Ultimately, as always, Tony’s scientific curiosity saves him. There was no way he wouldn’t dig into his dad’s old belongings, and just as Fury suspected, Howard’s research held the key to Tony’s salvation. Not only medically, but spiritually. Tony finally hears his father speak kindly of him, assuring him that he is every bit as much a point of pride to Howard as Steve Rogers was. Once he’s healed, and for the first time since his press conference, Tony has both a sense of self AND a secure outlook on the future. Suddenly other people don’t seem so bad. Tony and Pepper finally start a for-real relationship. Rhodey becomes the War Machine, fighting side by side with his best friend. Now as for that super secret boy band…
“We’re sorta like a team.”
Heading into The Avengers, Tony’s the healthiest he’s ever been. Physically, the damage from the arc reactor is healed. Mentally, he’s steady. Content. He and Pepper are happily building a home at Stark Tower, and while Tony acts put out at Agent Coulson’s recruitment efforts, the reality is he’s thrilled. All he wants right now is to be a part of a team. Tony was genuinely hurt when Natasha wouldn’t recommend him for the Avengers Initiative. She was right – he wasn’t ready then – but he is ready now. He immediately offers up Stark Tower as a base for the crew, bonds with Banner (#SCIENCEBROS FOREVER) and makes every effort to be a team player. (“Am I the only one who did the reading?”)
Still, it’s not in his nature to just go where a person in authority tells him to go. He puts his faith in a small number of deserving people – not systems or boards. Not anymore. Tony’s the first one to ask questions about Fury’s true motivations and he doesn’t hesitate to call SHIELD out for making morally debatable decisions. (“A nuclear deterrent. ‘Cause that always calms things right down.”) The old Tony Stark would have been on board with SHIELD’s plan immediately. Hell, he’d have constructed the Tesseract weaponry himself. But right now, Tony’s priority is keeping his loved ones – AND his new friends – safe. Plus, Tony Stark has a real idealistic streak to him; he always has. Once he really trusts someone, his default position permanently shifts. It’s why Tony knows Bruce will come back and join the fighting after Loki opens up a hole in the space above Stark Tower. At the end of the day, Tony believes in the Avengers, even if he questions the figure that put them in place.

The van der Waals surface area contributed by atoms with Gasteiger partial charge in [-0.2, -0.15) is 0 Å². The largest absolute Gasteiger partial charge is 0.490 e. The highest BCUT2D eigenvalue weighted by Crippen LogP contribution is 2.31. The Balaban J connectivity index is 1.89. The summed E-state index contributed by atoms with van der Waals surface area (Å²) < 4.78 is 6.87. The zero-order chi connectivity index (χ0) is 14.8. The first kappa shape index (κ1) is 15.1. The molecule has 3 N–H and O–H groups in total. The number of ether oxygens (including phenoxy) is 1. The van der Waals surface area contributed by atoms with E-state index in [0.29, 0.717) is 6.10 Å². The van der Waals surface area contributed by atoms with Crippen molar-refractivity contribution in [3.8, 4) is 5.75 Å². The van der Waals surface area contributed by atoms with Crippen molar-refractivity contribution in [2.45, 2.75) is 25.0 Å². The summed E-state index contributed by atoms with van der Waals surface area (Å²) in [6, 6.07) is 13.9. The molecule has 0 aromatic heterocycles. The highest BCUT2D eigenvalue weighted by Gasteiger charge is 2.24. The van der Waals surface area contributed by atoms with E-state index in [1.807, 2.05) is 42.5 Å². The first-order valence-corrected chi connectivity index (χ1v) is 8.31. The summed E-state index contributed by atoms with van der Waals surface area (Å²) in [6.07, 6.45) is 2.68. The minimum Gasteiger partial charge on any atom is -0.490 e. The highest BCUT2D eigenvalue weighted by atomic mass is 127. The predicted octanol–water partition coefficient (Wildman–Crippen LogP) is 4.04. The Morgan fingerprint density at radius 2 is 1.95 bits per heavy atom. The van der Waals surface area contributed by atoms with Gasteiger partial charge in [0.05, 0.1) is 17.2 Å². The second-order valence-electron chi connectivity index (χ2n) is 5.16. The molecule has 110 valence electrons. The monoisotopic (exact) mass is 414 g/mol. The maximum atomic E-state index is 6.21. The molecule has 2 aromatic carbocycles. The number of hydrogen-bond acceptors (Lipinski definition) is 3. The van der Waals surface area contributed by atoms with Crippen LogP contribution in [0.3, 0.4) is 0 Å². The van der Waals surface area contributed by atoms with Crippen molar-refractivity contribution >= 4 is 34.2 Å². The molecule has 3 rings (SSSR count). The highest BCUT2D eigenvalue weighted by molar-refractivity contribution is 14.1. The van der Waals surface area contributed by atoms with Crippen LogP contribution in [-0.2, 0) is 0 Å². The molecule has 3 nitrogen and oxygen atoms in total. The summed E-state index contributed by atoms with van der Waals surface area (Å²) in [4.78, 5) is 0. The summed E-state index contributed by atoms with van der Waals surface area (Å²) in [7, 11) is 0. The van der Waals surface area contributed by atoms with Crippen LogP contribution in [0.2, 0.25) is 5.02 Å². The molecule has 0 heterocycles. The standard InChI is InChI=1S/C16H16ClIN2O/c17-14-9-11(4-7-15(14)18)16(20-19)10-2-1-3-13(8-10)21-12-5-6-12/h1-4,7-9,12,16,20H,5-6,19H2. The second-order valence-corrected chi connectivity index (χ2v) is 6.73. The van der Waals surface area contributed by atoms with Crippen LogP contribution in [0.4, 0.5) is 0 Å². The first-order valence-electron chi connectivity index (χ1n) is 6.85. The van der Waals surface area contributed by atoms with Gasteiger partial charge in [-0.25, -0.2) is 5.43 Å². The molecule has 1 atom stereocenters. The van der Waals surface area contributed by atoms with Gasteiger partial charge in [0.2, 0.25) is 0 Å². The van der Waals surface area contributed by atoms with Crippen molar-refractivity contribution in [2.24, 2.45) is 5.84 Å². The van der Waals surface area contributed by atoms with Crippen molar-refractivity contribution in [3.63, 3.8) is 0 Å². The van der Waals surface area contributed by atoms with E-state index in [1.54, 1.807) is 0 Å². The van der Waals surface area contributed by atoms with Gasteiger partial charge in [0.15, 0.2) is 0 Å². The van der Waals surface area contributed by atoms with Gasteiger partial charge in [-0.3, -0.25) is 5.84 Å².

Steve, though…. Steve’s a tough one. The seeds of discontent are sewn between these two men from the start. This isn’t to say that Tony doesn’t trust Cap. He does. Howard always trusted Cap, and so Tony would never disregard him. But Steve will always be the main representation of his father’s lost affection. That’s a tough hill to climb, even if Steve wasn’t also set against Tony from the get-go. At least Tony has a reason to side eye Cap: Cap’s only true argument against Tony (from my extremely biased pov) is that he doesn’t like Stark’s style. Throughout The Avengers, Steve is constantly telling Tony that he’s unwilling to make sacrifices, that he’s all flash and no substance. He’s dead wrong. Tony Stark has more heart than he knows what to do with. When the chips are down and there’s truly no other way out, he will never hesitate to make a sacrifice.